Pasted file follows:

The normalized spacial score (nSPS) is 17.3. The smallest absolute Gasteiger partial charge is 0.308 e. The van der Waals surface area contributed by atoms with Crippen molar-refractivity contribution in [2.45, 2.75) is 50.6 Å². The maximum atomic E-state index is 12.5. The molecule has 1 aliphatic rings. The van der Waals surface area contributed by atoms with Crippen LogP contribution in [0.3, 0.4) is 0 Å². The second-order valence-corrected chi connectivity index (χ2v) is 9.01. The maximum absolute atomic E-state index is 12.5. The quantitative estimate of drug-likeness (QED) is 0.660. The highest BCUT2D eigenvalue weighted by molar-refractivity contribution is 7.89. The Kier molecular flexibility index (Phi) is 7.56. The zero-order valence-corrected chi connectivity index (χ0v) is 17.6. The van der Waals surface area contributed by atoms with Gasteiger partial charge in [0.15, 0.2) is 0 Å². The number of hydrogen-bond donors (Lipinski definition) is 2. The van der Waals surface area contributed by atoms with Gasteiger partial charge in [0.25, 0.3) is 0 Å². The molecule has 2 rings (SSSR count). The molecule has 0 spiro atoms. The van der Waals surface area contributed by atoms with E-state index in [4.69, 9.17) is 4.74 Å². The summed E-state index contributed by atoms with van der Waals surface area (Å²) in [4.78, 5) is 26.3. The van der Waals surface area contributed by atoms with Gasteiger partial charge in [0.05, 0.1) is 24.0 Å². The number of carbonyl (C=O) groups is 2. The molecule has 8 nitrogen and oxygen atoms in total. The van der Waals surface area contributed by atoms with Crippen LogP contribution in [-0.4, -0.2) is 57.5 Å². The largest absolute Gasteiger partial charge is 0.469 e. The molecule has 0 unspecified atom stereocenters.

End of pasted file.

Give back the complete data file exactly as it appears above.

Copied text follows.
The normalized spacial score (nSPS) is 17.3. The smallest absolute Gasteiger partial charge is 0.308 e. The van der Waals surface area contributed by atoms with Crippen molar-refractivity contribution in [2.45, 2.75) is 50.6 Å². The maximum atomic E-state index is 12.5. The molecule has 1 aliphatic rings. The van der Waals surface area contributed by atoms with Crippen LogP contribution in [0.3, 0.4) is 0 Å². The second-order valence-corrected chi connectivity index (χ2v) is 9.01. The maximum absolute atomic E-state index is 12.5. The quantitative estimate of drug-likeness (QED) is 0.660. The highest BCUT2D eigenvalue weighted by molar-refractivity contribution is 7.89. The Kier molecular flexibility index (Phi) is 7.56. The zero-order valence-corrected chi connectivity index (χ0v) is 17.6. The van der Waals surface area contributed by atoms with Gasteiger partial charge in [0.15, 0.2) is 0 Å². The number of hydrogen-bond donors (Lipinski definition) is 2. The van der Waals surface area contributed by atoms with Gasteiger partial charge in [0.25, 0.3) is 0 Å². The molecule has 2 rings (SSSR count). The molecule has 0 spiro atoms. The van der Waals surface area contributed by atoms with E-state index in [4.69, 9.17) is 4.74 Å². The summed E-state index contributed by atoms with van der Waals surface area (Å²) in [4.78, 5) is 26.3. The van der Waals surface area contributed by atoms with Gasteiger partial charge in [0.05, 0.1) is 24.0 Å². The number of carbonyl (C=O) groups is 2. The molecule has 8 nitrogen and oxygen atoms in total. The van der Waals surface area contributed by atoms with Crippen LogP contribution in [-0.4, -0.2) is 57.5 Å². The largest absolute Gasteiger partial charge is 0.469 e. The molecule has 0 unspecified atom stereocenters.